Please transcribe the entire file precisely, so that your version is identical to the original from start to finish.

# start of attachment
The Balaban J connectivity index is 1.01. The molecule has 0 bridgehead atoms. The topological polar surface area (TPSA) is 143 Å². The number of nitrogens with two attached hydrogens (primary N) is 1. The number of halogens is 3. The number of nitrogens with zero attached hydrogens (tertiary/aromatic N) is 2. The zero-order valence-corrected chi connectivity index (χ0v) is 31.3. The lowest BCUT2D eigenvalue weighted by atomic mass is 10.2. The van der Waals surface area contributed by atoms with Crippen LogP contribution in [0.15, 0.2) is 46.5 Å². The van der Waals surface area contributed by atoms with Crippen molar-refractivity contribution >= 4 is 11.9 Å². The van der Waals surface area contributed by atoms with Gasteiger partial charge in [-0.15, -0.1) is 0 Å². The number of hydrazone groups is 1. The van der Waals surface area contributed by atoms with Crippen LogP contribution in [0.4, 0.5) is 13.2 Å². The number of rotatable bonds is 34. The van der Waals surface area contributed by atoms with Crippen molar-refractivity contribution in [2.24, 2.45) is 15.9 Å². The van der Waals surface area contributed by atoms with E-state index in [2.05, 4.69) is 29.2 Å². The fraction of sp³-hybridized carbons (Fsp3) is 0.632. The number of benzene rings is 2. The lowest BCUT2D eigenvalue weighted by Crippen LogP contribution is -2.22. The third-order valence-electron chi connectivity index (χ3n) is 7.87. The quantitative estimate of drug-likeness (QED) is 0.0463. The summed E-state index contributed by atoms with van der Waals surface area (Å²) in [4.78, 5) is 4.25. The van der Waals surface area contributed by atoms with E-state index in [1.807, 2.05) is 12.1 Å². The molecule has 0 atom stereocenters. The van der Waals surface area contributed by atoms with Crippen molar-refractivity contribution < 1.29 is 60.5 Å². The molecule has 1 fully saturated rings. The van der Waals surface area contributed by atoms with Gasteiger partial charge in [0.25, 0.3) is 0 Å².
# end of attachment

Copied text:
The Balaban J connectivity index is 1.01. The molecule has 0 bridgehead atoms. The topological polar surface area (TPSA) is 143 Å². The number of nitrogens with two attached hydrogens (primary N) is 1. The number of halogens is 3. The number of nitrogens with zero attached hydrogens (tertiary/aromatic N) is 2. The zero-order valence-corrected chi connectivity index (χ0v) is 31.3. The lowest BCUT2D eigenvalue weighted by atomic mass is 10.2. The van der Waals surface area contributed by atoms with Crippen LogP contribution in [0.15, 0.2) is 46.5 Å². The van der Waals surface area contributed by atoms with Crippen molar-refractivity contribution >= 4 is 11.9 Å². The van der Waals surface area contributed by atoms with Gasteiger partial charge in [-0.15, -0.1) is 0 Å². The number of hydrazone groups is 1. The van der Waals surface area contributed by atoms with Crippen LogP contribution in [0.4, 0.5) is 13.2 Å². The number of rotatable bonds is 34. The van der Waals surface area contributed by atoms with Crippen molar-refractivity contribution in [2.24, 2.45) is 15.9 Å². The van der Waals surface area contributed by atoms with E-state index in [2.05, 4.69) is 29.2 Å². The fraction of sp³-hybridized carbons (Fsp3) is 0.632. The number of benzene rings is 2. The lowest BCUT2D eigenvalue weighted by Crippen LogP contribution is -2.22. The third-order valence-electron chi connectivity index (χ3n) is 7.87. The quantitative estimate of drug-likeness (QED) is 0.0463. The summed E-state index contributed by atoms with van der Waals surface area (Å²) in [4.78, 5) is 4.25. The van der Waals surface area contributed by atoms with E-state index in [1.807, 2.05) is 12.1 Å². The molecule has 0 atom stereocenters. The van der Waals surface area contributed by atoms with Crippen molar-refractivity contribution < 1.29 is 60.5 Å². The molecule has 1 fully saturated rings. The van der Waals surface area contributed by atoms with Gasteiger partial charge in [0.25, 0.3) is 0 Å².